Ejiofor: Yes, it’s great to be able to play with someone who knows the world for the first time and practice quickly and speak different languages. She tries different things and different sounds and that was one of the things that really drew me to the way I started reading the script.

Naomie, isn’t it true that you haven’t prepared before taking the first one? And if so, is any of Chiwetel’s success as surprising as Faraday’s?

Harris: No, I’m not trained. Chiwetel trained with Alex, but Chiwetel and I did not train. So everything is working for the first time for me. Especially the first things we did. So I was kept on my toes all the way to the picture, which is what I wanted. I want to be surprised.

Faraday called himself a visitor to the group many times, but he felt it was different each time he spoke. So does that word have a new meaning for you playing this role?

Ejiofor: Yes, I think so. The nature of movement is central to the themes of this story. And the way we watch the movement. People sometimes look at those who have left behind, and do not always realize their full potential. Not just what they want, but what they will bring.

I think a lot of people are wrong, a lot of us are and I put myself in that way. Sometimes people look at things with a very narrow lens. And what Faraday is asking, I think, more than anything, is looking at opening the lens to the way you’re looking at a stranger. They may be there to take something, but they may be there to give, a life you have only dreamed of.

Do you think this is a story about a stranger becoming a human being or about human development?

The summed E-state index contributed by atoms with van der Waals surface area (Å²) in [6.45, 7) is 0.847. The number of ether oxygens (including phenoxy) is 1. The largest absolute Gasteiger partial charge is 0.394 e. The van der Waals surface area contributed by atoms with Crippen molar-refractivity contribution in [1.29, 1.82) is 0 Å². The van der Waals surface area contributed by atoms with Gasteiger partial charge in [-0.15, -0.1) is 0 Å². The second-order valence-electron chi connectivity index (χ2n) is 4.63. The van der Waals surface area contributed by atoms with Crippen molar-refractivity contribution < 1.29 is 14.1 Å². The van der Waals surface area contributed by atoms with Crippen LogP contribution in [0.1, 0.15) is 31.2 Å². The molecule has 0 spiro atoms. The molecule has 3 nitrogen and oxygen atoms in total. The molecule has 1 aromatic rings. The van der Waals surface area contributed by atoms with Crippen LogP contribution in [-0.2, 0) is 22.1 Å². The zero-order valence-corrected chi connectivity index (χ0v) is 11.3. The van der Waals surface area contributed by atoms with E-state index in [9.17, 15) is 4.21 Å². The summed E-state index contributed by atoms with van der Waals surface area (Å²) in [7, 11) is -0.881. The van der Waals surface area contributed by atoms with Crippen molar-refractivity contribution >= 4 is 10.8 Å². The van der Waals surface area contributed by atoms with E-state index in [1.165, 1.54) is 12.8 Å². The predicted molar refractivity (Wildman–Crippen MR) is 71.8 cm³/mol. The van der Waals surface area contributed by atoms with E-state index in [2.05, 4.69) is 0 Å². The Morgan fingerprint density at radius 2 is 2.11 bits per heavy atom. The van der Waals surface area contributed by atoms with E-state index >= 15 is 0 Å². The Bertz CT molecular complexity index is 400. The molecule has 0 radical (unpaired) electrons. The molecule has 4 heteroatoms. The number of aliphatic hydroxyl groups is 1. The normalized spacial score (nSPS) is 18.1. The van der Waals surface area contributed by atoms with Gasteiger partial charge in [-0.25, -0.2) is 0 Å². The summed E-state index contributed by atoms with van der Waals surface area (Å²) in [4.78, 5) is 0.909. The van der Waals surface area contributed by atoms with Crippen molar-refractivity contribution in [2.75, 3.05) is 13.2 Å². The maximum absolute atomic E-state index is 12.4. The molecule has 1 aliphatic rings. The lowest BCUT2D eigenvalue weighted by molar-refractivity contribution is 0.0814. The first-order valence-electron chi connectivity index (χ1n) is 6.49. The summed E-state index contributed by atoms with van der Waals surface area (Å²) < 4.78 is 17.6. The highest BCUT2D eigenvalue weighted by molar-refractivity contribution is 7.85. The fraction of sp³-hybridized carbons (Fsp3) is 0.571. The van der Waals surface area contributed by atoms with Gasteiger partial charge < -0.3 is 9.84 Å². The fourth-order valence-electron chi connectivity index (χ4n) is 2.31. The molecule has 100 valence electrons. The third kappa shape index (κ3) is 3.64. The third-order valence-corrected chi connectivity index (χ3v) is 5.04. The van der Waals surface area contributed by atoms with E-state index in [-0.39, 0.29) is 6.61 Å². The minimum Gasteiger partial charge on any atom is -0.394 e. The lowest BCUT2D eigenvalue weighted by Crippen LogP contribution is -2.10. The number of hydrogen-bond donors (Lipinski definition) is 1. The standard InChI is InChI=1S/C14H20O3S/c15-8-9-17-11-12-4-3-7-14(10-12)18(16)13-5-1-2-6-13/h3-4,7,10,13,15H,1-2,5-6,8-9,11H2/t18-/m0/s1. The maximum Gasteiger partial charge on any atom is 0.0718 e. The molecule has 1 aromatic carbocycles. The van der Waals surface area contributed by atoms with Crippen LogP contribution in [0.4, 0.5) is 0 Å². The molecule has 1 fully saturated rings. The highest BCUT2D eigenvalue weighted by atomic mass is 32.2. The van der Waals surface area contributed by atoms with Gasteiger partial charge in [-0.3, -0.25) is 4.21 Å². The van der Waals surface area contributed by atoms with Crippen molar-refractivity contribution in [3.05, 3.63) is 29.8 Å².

Harris: I think that’s the second one. It is a true story of how a stranger became a human being because we know Faraday when he first came and he was the only one who cared about his missionary. [At first], He had no worries about the family he had left behind. I think [spending time with] Justin’s family has taught him to connect with a stranger to him, which is his heart, his thoughts and feelings. And he began to take care of it. So I think it’s a big change for him.

Ejiofor: Faraday finds it difficult for people to look at their situation in a different way. I think that was one of the things I really liked about this [story]. He doesn’t have to point out a course of action, but he says, “I can’t tell you what’s going to happen for you, but I can tell you what happened. From where I came from. “

I think that’s a real power and I think it encourages people to take responsibility. So the world and the universe will not end in the same context as Anthea.

What are your favorite moments on the lizard?

Harris: I really like family models. Clark is the player to my father and Annelle my daughter, as well as Chiwetel. It’s a real game and when we’re all together, it’s a real game. So I always remember those moments with love.

Ejiofor: The whole process is at the end of the fourth break, without giving much, where he plays, what was previously known, as an Anthean song and evokes these memories and memories. thoughts and feelings. [He doesn’t understand what’s happening] and he went out to meet Justin. And, they had a conversation, a very careful conversation about their place and I found that whole process very beautifully written. It was amazing to play. Among the features in the entire set that I loved, I think it was the most unique.

The man who fell to the ground starting on Showtime on April 24 at 10 pm Eastern. New episodes will be aired each week.